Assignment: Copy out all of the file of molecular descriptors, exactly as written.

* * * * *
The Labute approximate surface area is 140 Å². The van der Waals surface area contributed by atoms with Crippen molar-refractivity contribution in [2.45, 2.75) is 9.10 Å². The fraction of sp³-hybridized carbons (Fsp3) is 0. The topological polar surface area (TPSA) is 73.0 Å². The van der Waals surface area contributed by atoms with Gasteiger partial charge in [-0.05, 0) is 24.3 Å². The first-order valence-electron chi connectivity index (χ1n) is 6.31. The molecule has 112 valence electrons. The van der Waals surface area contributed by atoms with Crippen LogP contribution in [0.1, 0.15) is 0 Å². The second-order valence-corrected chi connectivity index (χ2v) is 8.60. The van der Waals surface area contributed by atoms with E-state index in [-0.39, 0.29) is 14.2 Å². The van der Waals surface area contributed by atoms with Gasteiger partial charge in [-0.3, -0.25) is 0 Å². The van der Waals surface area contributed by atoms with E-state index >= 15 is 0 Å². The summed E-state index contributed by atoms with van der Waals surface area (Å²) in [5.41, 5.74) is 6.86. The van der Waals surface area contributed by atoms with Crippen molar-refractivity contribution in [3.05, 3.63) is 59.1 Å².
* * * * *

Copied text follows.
The Labute approximate surface area is 140 Å². The van der Waals surface area contributed by atoms with Crippen molar-refractivity contribution in [2.45, 2.75) is 9.10 Å². The fraction of sp³-hybridized carbons (Fsp3) is 0. The topological polar surface area (TPSA) is 73.0 Å². The van der Waals surface area contributed by atoms with Gasteiger partial charge in [-0.05, 0) is 24.3 Å². The first-order valence-electron chi connectivity index (χ1n) is 6.31. The molecule has 112 valence electrons. The van der Waals surface area contributed by atoms with Crippen LogP contribution in [0.1, 0.15) is 0 Å². The second-order valence-corrected chi connectivity index (χ2v) is 8.60. The van der Waals surface area contributed by atoms with E-state index in [-0.39, 0.29) is 14.2 Å². The van der Waals surface area contributed by atoms with Gasteiger partial charge in [-0.3, -0.25) is 0 Å². The van der Waals surface area contributed by atoms with E-state index >= 15 is 0 Å². The summed E-state index contributed by atoms with van der Waals surface area (Å²) in [5.41, 5.74) is 6.86. The van der Waals surface area contributed by atoms with Crippen molar-refractivity contribution in [3.05, 3.63) is 59.1 Å².